Parasites and host populations dynamics Notes
By: Victory Obiefuna
January 22, 2014: Leading the Discussion
1. “Prevention of Population Cycles by Parasite Removal” (1998)
i. Math models have shown that densitydependent response acting
with a time delay can generate population cycles
ii. Aim of the study: To investigate the capacity of parasites to cause
iii. Information on the organisms in the study:
1. Lagopus lagopus scoticus, aka red grouse.
a. Gamebird native to Great Britain and Ireland.
i. Game bird = bird that is hunted for sport or
b. Known to have cycles in its numbers
2. Trichostrongylus tenuis , aka strongyle worm. Direct life
a. Gut nematode (nematodes are round worms) found
in the United Kingdom.
b. Known to be responsible for crashes in the
population of grouse birds
c. Transmission: through the feces of the red grouse.
Eggs are present in them.
d. Eggs hatch and L1 larvae come out. They moult to
the L3 stage (infective stage). Then, another grouse
ingests it. L3 stage moults to the adult in the
caecum of the grouse. Makes lots of eggs and
continues the cycle.
e. Worms feed on the contents of the intestines of the
grouse. Makes it harder for them to survive.
Especially in the early spring when the food quality
iv. Many grouse populations tend to have lots of population
v. High worm load l ▯ ow population growth rate. Breeding production
is affected negatively. This is how the parasite could cause
vi. High worm load ▯decrease host fecundity ( c is pronounced as a k)▯
decreased host survival. b. Materials and Methods
i. Longterm data was taken from 6 grouse moors between 1989 and
1. Do you see any issues with the materials and methods
section as it is described? They didn’t mention the size of
the moors. Didn’t mention the number of grouse that may
be in the area. Materials and methods section is quite
ii. Grouse were treated with antihelminthic drugs. Then, they were
1. Treated grouse stayed in their areas!! This is different from
the other paper.
iii. Estimated that they treated between 15% 50% of the grouse
1. How would this wide range of values affect that data that
they were seeing?
iv. Sample of treated birds was shot from each population and the
intensities of worm infection were compared with those of the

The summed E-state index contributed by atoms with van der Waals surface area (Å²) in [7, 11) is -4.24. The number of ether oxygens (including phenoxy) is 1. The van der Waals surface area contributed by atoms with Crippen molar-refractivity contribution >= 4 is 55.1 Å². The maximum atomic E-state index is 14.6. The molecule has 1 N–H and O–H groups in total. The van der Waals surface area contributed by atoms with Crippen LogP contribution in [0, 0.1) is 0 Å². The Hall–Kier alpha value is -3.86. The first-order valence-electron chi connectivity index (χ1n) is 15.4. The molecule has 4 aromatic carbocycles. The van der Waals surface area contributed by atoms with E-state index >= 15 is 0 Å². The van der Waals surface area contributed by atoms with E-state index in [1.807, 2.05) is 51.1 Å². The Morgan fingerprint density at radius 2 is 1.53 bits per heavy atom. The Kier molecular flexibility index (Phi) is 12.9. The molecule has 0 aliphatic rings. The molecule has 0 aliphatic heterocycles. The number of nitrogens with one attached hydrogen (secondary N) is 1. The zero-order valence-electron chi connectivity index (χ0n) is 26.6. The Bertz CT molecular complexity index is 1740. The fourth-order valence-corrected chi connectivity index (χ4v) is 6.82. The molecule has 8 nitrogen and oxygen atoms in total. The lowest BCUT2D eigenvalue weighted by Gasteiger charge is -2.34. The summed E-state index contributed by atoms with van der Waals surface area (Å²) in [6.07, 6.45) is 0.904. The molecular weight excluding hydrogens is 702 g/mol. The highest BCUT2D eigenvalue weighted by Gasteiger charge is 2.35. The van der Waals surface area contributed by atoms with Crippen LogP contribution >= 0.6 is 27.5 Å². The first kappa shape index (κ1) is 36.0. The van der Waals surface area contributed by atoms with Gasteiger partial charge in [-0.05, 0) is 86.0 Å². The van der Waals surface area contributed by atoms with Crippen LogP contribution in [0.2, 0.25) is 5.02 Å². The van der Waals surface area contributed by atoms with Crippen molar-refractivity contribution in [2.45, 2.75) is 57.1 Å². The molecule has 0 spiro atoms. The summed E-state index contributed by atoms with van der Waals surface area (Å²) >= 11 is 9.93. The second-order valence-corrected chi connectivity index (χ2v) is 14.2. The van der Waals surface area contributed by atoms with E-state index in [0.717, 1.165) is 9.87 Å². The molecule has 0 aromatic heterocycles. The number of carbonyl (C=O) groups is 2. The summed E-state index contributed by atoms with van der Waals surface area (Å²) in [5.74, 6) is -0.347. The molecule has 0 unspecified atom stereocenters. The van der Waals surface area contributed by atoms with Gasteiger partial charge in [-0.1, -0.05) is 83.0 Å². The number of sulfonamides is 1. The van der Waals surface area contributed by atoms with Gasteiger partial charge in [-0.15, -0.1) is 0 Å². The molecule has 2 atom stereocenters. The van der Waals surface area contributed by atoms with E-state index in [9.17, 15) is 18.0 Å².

untreated birds to confirm that treatment reduced the worm
burdens. Numbers of harvested grouse were recorded during the
subsequent hunting season.
i. In all of the six treatments, application of the antihelminth drug
reduced the tendency of the cyclic population to crash
ii. Get someone to discuss Figure 1. (A, B, C).
1. Fig 1A: not sure what the purpose of the graph is
2. Fig 1B: shows that as the mean log worm intensity
increases, there is a decrease in the annual population
growth rate of the red grouses.
3. Fig 1C: shows that as the number of worms per grouse
increases, death during breeding increases. What does this
tell us about the effects that T. tenuis has on red grouse?
iii. Get someone to discuss Figure 2. (A,B,C)
1. Fig 2A: shows changes in population at the control sites.
There you can see the population crashes every few years
2. Fig 2B: changes in pop numbers in 2 populations with a
single treatment each
3. Fig 2C: changes in pop numbers in 2 populations with two
4. What does this show us?
d. Discussion i. What conclusion did they come to at the end of the paper?
1. Parasitic nematodes were necessary for the cyclic declines
in abundance that were observed in grouse populations.
ii. Stated that there was only one trophic interaction that caused the
1. What do you think of this based on the data?
e. “Synthesis Report”
i. Is this paper believable?
ii. What are some strengths and weaknesses that you can see in this
1. Weakness: didn’t give enough information on the sampling
iii. Did they tie everything together adequately?
iv. Did the abstract give a good sense of what was going on in the
1. Found it to be a bit lacking myself. Wished that they would
have gone into the stuff a little bit more. One sentence on
how they did it.
2. “Testing the role of parasites in driving the cyclic population dynamics of a
i. Impact of parasites on reproduction and survival b▯ eing explored
ii. Effects of parasites on population dynamics ▯not well understood.
iii. ALREADY MENTIONED THE SPECIES IN QUESTION
1. The Trichostrongylus tenuis roundworm in the Lagopus